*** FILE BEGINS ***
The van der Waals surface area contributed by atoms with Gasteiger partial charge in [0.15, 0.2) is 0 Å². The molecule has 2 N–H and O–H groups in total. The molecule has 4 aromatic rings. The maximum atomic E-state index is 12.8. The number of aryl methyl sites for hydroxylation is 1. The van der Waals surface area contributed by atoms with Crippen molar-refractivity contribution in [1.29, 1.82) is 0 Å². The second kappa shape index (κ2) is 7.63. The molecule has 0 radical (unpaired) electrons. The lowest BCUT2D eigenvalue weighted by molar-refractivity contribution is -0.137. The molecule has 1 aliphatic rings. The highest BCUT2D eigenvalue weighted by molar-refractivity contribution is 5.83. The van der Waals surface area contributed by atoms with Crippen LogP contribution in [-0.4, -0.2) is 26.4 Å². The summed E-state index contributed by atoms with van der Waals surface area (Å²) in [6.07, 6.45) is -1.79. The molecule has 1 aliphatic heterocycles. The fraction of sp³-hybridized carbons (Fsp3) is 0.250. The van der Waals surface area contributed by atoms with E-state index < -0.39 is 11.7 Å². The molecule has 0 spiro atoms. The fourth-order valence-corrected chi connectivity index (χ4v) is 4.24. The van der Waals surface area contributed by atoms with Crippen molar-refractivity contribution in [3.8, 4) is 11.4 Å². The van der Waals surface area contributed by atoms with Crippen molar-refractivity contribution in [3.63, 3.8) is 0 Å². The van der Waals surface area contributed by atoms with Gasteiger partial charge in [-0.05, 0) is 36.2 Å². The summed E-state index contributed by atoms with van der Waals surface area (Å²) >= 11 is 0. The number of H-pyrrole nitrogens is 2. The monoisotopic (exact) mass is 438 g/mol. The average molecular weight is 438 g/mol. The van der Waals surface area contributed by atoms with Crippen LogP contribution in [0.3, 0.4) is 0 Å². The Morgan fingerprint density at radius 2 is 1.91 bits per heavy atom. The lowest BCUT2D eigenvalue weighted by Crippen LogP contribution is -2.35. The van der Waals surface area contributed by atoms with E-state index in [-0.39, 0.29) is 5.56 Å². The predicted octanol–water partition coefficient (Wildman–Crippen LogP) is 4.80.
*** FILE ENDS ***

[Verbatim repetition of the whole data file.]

The van der Waals surface area contributed by atoms with Gasteiger partial charge in [0.15, 0.2) is 0 Å². The molecule has 2 N–H and O–H groups in total. The molecule has 4 aromatic rings. The maximum atomic E-state index is 12.8. The number of aryl methyl sites for hydroxylation is 1. The van der Waals surface area contributed by atoms with Crippen molar-refractivity contribution in [1.29, 1.82) is 0 Å². The second kappa shape index (κ2) is 7.63. The molecule has 0 radical (unpaired) electrons. The lowest BCUT2D eigenvalue weighted by molar-refractivity contribution is -0.137. The molecule has 1 aliphatic rings. The highest BCUT2D eigenvalue weighted by molar-refractivity contribution is 5.83. The van der Waals surface area contributed by atoms with Crippen LogP contribution in [-0.4, -0.2) is 26.4 Å². The summed E-state index contributed by atoms with van der Waals surface area (Å²) in [6.07, 6.45) is -1.79. The molecule has 1 aliphatic heterocycles. The fraction of sp³-hybridized carbons (Fsp3) is 0.250. The van der Waals surface area contributed by atoms with E-state index < -0.39 is 11.7 Å². The molecule has 0 spiro atoms. The fourth-order valence-corrected chi connectivity index (χ4v) is 4.24. The van der Waals surface area contributed by atoms with Crippen molar-refractivity contribution in [3.8, 4) is 11.4 Å². The van der Waals surface area contributed by atoms with Crippen molar-refractivity contribution in [3.63, 3.8) is 0 Å². The van der Waals surface area contributed by atoms with Gasteiger partial charge in [-0.05, 0) is 36.2 Å². The summed E-state index contributed by atoms with van der Waals surface area (Å²) >= 11 is 0. The number of H-pyrrole nitrogens is 2. The monoisotopic (exact) mass is 438 g/mol. The average molecular weight is 438 g/mol. The van der Waals surface area contributed by atoms with Crippen LogP contribution in [0.3, 0.4) is 0 Å². The Morgan fingerprint density at radius 2 is 1.91 bits per heavy atom. The lowest BCUT2D eigenvalue weighted by Crippen LogP contribution is -2.35. The van der Waals surface area contributed by atoms with E-state index in [-0.39, 0.29) is 5.56 Å². The predicted octanol–water partition coefficient (Wildman–Crippen LogP) is 4.80.